AGGRESSIVE CO INC DOING BUSINESS AS DIVERSIFIED CONTRACTING CO PLAINTIFF APPELLANT v. STATE FARM INSURANCE DEFENDANT RESPONDENT

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Supreme Court, Appellate Division, Fourth Department, New York.

AGGRESSIVE CO., INC., DOING BUSINESS AS DIVERSIFIED CONTRACTING, CO., PLAINTIFF–APPELLANT, v. STATE FARM INSURANCE, DEFENDANT–RESPONDENT.

CA 13–00038

Decided: June 28, 2013

PRESENT:  SCUDDER, P.J., PERADOTTO, LINDLEY, AND SCONIERS, JJ. PIRRELLO, MISSAL, PERSONTE & FEDER, ROCHESTER (STEVEN E. FEDER OF COUNSEL), FOR PLAINTIFF–APPELLANT. HISCOCK & BARCLAY, LLP, ROCHESTER (MARK T. WHITFORD, JR., OF COUNSEL), FOR DEFENDANT–RESPONDENT.

MEMORANDUM AND ORDER

It is hereby ORDERED that the order so appealed from is unanimously affirmed without costs.

Memorandum:  Plaintiff commenced this action alleging that additional work orders signed by defendant's representative for construction and remediation work performed by plaintiff at the home of defendant's insured (homeowner) constituted a contract between plaintiff and defendant for payment for that work.   We conclude that Supreme Court properly granted defendant's motion for summary judgment dismissing the complaint based upon its determination that the undisputed facts establish, as a matter of law, that there was no contract between the parties obligating defendant to pay plaintiff directly for the work at issue.

It is undisputed that plaintiff entered into a contract with the homeowner to perform remediation services at the homeowner's residence following an oil spill.   It is also undisputed that defendant advised the homeowner that any additional work must be approved by defendant in order to ensure coverage under the homeowner's policy for that work.   Defendant's representative signed three additional work orders and testified at her deposition that her signature represented pre-authorization that insurance coverage would be provided for the proposed additional work.   Although defendant sent one check directly to plaintiff, it did so with the homeowner's consent, and otherwise refused the requests of plaintiff's representative that payment be sent to it directly.   The homeowner thereafter refused to pay plaintiff for the work performed pursuant to the additional work orders.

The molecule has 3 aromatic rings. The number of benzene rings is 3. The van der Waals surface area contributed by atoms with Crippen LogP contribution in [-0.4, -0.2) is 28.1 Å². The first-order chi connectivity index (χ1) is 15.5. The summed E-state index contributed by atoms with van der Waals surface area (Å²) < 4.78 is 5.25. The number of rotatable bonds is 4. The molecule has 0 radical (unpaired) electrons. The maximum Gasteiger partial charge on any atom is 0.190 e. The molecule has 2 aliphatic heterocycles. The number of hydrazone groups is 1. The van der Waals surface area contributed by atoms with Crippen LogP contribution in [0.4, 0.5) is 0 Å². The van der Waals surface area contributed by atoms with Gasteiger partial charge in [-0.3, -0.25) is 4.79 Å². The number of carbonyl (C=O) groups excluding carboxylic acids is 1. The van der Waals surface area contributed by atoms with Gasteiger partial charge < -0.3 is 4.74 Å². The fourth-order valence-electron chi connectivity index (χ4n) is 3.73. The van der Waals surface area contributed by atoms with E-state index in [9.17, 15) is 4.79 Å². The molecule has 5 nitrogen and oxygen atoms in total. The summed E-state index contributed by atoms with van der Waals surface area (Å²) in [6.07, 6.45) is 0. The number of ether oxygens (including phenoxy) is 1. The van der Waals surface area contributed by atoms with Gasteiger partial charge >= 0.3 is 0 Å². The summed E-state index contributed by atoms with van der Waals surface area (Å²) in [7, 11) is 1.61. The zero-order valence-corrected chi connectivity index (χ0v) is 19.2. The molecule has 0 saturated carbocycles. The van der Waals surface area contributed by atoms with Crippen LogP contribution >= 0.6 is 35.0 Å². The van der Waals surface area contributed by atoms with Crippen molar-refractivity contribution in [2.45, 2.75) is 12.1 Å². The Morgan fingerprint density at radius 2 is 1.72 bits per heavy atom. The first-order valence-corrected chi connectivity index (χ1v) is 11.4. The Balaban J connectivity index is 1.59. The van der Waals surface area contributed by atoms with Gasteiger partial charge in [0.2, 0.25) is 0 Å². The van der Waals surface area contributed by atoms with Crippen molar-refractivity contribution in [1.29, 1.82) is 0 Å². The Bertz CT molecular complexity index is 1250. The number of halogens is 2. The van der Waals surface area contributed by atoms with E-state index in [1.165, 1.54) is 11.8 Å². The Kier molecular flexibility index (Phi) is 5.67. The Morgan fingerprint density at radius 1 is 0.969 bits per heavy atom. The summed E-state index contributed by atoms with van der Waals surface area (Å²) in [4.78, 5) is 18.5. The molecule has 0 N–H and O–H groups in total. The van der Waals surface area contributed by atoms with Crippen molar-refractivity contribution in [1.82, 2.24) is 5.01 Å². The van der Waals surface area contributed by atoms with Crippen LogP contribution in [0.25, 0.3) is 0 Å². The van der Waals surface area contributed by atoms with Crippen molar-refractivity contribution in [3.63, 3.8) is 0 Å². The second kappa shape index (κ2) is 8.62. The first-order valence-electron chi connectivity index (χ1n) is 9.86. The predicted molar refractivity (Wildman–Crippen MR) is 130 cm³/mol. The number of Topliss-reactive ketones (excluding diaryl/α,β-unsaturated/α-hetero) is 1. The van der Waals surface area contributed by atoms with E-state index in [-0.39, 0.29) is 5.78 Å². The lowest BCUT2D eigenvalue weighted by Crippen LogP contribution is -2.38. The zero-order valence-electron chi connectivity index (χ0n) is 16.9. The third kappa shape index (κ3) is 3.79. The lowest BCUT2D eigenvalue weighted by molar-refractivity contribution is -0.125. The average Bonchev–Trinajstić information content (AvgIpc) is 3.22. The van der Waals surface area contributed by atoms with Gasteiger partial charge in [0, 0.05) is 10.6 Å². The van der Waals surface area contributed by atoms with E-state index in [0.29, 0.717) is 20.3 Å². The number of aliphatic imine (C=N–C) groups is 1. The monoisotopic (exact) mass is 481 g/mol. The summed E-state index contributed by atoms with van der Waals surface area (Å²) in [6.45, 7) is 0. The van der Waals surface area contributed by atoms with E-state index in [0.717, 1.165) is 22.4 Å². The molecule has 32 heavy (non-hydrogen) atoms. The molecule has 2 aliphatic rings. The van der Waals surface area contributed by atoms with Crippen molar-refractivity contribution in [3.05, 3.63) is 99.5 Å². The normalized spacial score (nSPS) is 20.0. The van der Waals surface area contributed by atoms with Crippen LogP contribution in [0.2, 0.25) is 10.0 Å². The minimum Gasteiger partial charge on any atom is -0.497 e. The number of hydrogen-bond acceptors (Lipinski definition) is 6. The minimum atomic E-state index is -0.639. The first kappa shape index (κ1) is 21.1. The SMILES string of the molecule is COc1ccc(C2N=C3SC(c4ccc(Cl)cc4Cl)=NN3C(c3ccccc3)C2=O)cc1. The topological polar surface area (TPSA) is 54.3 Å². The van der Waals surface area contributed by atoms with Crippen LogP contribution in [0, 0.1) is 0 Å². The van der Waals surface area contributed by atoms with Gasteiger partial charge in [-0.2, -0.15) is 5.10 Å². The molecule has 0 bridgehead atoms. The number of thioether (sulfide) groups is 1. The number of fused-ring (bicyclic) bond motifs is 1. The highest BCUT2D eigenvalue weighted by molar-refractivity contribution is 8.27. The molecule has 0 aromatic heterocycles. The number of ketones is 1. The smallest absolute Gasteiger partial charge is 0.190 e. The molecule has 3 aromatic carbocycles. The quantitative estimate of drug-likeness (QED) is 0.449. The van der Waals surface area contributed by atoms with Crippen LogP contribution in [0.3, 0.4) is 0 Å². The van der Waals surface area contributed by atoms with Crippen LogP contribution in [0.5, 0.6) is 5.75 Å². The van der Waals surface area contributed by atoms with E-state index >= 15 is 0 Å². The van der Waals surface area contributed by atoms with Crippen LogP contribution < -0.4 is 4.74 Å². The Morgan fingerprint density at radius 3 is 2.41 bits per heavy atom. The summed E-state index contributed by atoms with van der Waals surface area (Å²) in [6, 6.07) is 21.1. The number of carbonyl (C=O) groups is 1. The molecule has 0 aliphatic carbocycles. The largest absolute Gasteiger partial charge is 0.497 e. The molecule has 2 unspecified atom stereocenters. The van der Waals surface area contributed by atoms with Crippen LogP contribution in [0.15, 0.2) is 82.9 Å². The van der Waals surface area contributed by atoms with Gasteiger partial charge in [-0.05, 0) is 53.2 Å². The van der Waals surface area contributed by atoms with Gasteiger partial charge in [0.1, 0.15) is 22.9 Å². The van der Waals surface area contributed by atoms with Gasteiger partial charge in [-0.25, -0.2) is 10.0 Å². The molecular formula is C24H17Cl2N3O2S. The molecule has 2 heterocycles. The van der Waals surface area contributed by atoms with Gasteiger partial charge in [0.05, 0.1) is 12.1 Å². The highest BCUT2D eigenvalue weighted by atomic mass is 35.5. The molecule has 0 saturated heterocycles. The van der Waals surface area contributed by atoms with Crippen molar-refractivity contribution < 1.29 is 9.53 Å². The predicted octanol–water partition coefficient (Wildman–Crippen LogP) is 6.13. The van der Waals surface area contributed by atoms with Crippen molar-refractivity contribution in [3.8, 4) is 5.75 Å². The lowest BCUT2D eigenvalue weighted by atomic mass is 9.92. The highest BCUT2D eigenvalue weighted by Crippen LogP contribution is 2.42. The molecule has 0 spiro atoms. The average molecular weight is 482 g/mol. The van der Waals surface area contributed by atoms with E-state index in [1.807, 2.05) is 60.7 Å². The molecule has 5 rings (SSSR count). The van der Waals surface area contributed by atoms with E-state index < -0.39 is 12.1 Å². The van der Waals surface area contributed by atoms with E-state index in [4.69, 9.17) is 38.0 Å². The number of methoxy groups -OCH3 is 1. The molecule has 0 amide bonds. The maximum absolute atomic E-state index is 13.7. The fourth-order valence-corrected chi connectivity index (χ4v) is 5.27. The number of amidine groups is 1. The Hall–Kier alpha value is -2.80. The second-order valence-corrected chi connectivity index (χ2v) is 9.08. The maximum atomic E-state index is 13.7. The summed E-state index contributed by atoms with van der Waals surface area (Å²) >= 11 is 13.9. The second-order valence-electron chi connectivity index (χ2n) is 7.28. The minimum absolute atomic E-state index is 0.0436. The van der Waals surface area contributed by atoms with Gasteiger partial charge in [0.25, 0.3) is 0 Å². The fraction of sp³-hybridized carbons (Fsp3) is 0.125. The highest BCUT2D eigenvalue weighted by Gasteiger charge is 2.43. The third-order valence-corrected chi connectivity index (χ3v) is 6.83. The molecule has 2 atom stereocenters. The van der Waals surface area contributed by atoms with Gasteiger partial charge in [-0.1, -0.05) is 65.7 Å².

It is well established that, “ ‘[w]hile the existence of a contract is a question of fact, the question of whether a certain or undisputed state of facts establishes a contract is one of law for the courts' “ (Gui's Lbr. & Home Ctr., Inc. v. Mader Constr.   Co., Inc., 13 AD3d 1096, 1097, lv dismissed 5 NY3d 842;  see Calkins Corporate Park, LLC v Eye Physicians & Surgeons of W. N.Y., P.L.L.C., 56 AD3d 1122, 1123).   We conclude that, based upon the undisputed facts, defendant established its entitlement to judgment as a matter of law and that plaintiff failed to raise an issue of fact whether a contract existed between the parties (see generally Zuckerman v. City of New York, 49 N.Y.2d 557, 562).   Although plaintiff's representative and defendant's representative signed the additional work orders and defendant sent one check directly to plaintiff, we reject plaintiff's contention that “ ‘the course of conduct and communications between the parties ․ created a legally enforceable agreement’ “ (Zheng v. City of New York, 19 NY3d 556, 578;  cf.  Brown Bros. Elec. Contrs. v Beam Constr.   Corp., 41 N.Y.2d 397, 401–402).   Instead, we conclude that the course of conduct and communications was consistent with defendant's role as the homeowner's insurer.

Frances E. Cafarell

Clerk of the Court